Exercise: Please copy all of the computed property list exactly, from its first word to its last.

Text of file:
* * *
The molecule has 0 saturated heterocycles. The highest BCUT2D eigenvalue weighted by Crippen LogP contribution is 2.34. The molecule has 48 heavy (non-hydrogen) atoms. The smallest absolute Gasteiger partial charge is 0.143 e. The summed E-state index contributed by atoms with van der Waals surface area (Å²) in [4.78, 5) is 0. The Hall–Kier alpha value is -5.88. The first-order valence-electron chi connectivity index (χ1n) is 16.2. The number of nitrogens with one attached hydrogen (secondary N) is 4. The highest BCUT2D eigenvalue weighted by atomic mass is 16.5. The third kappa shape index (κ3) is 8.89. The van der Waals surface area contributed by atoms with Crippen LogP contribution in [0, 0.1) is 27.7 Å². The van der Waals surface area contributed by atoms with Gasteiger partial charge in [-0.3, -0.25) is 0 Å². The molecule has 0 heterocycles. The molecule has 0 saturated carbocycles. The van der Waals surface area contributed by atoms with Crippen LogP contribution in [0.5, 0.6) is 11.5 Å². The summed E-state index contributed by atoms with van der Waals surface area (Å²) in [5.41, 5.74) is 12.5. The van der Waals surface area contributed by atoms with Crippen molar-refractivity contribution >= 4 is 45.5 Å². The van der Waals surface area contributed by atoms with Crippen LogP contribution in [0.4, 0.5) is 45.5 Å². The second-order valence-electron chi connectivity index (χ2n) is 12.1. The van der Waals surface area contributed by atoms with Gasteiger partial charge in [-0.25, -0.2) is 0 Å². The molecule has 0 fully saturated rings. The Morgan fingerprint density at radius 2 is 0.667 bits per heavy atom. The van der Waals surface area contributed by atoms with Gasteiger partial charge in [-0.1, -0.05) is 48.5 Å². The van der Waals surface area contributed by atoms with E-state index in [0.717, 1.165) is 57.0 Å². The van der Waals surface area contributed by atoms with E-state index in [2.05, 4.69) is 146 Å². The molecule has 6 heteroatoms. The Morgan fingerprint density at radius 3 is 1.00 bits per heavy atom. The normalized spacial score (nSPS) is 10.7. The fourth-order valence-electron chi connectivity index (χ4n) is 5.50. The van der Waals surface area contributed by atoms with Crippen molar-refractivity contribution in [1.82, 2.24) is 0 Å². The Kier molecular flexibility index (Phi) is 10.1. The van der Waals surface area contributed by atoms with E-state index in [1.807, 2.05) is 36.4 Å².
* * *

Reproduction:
The molecule has 0 saturated heterocycles. The highest BCUT2D eigenvalue weighted by Crippen LogP contribution is 2.34. The molecule has 48 heavy (non-hydrogen) atoms. The smallest absolute Gasteiger partial charge is 0.143 e. The summed E-state index contributed by atoms with van der Waals surface area (Å²) in [4.78, 5) is 0. The Hall–Kier alpha value is -5.88. The first-order valence-electron chi connectivity index (χ1n) is 16.2. The number of nitrogens with one attached hydrogen (secondary N) is 4. The highest BCUT2D eigenvalue weighted by atomic mass is 16.5. The third kappa shape index (κ3) is 8.89. The van der Waals surface area contributed by atoms with Crippen LogP contribution in [0, 0.1) is 27.7 Å². The van der Waals surface area contributed by atoms with Gasteiger partial charge in [-0.3, -0.25) is 0 Å². The molecule has 0 heterocycles. The molecule has 0 saturated carbocycles. The van der Waals surface area contributed by atoms with Crippen LogP contribution in [0.5, 0.6) is 11.5 Å². The summed E-state index contributed by atoms with van der Waals surface area (Å²) in [5.41, 5.74) is 12.5. The van der Waals surface area contributed by atoms with Crippen molar-refractivity contribution >= 4 is 45.5 Å². The van der Waals surface area contributed by atoms with Crippen LogP contribution in [0.4, 0.5) is 45.5 Å². The second-order valence-electron chi connectivity index (χ2n) is 12.1. The van der Waals surface area contributed by atoms with Gasteiger partial charge in [-0.25, -0.2) is 0 Å². The molecule has 0 fully saturated rings. The Morgan fingerprint density at radius 2 is 0.667 bits per heavy atom. The van der Waals surface area contributed by atoms with Gasteiger partial charge in [-0.1, -0.05) is 48.5 Å². The van der Waals surface area contributed by atoms with E-state index in [0.717, 1.165) is 57.0 Å². The van der Waals surface area contributed by atoms with E-state index in [2.05, 4.69) is 146 Å². The molecule has 6 heteroatoms. The Morgan fingerprint density at radius 3 is 1.00 bits per heavy atom. The normalized spacial score (nSPS) is 10.7. The fourth-order valence-electron chi connectivity index (χ4n) is 5.50. The van der Waals surface area contributed by atoms with Crippen molar-refractivity contribution in [1.82, 2.24) is 0 Å². The Kier molecular flexibility index (Phi) is 10.1. The van der Waals surface area contributed by atoms with E-state index in [1.807, 2.05) is 36.4 Å².